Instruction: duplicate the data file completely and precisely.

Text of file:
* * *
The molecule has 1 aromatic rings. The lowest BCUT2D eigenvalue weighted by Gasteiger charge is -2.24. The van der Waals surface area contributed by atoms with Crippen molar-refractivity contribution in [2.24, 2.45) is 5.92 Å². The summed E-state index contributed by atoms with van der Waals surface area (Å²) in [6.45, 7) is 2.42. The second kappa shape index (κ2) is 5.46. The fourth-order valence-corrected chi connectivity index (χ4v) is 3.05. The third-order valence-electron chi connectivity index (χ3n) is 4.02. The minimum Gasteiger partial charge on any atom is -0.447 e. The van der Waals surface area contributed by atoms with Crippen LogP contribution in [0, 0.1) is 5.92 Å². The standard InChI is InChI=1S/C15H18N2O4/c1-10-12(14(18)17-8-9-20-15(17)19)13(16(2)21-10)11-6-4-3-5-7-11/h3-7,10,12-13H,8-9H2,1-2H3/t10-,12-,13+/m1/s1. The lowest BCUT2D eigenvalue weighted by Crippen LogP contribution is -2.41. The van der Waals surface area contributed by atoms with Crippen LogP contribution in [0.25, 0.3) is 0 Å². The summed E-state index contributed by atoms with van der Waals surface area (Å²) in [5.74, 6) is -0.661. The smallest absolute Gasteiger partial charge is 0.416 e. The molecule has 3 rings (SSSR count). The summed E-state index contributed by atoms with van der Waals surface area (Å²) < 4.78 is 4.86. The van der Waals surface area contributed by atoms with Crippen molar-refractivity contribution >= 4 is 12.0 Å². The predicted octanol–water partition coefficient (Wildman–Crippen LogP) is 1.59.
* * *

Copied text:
The molecule has 1 aromatic rings. The lowest BCUT2D eigenvalue weighted by Gasteiger charge is -2.24. The van der Waals surface area contributed by atoms with Crippen molar-refractivity contribution in [2.24, 2.45) is 5.92 Å². The summed E-state index contributed by atoms with van der Waals surface area (Å²) in [6.45, 7) is 2.42. The second kappa shape index (κ2) is 5.46. The fourth-order valence-corrected chi connectivity index (χ4v) is 3.05. The third-order valence-electron chi connectivity index (χ3n) is 4.02. The minimum Gasteiger partial charge on any atom is -0.447 e. The van der Waals surface area contributed by atoms with Crippen LogP contribution in [0, 0.1) is 5.92 Å². The standard InChI is InChI=1S/C15H18N2O4/c1-10-12(14(18)17-8-9-20-15(17)19)13(16(2)21-10)11-6-4-3-5-7-11/h3-7,10,12-13H,8-9H2,1-2H3/t10-,12-,13+/m1/s1. The lowest BCUT2D eigenvalue weighted by Crippen LogP contribution is -2.41. The van der Waals surface area contributed by atoms with Crippen LogP contribution in [0.25, 0.3) is 0 Å². The summed E-state index contributed by atoms with van der Waals surface area (Å²) in [5.74, 6) is -0.661. The smallest absolute Gasteiger partial charge is 0.416 e. The molecule has 3 rings (SSSR count). The summed E-state index contributed by atoms with van der Waals surface area (Å²) < 4.78 is 4.86. The van der Waals surface area contributed by atoms with Crippen molar-refractivity contribution >= 4 is 12.0 Å². The predicted octanol–water partition coefficient (Wildman–Crippen LogP) is 1.59.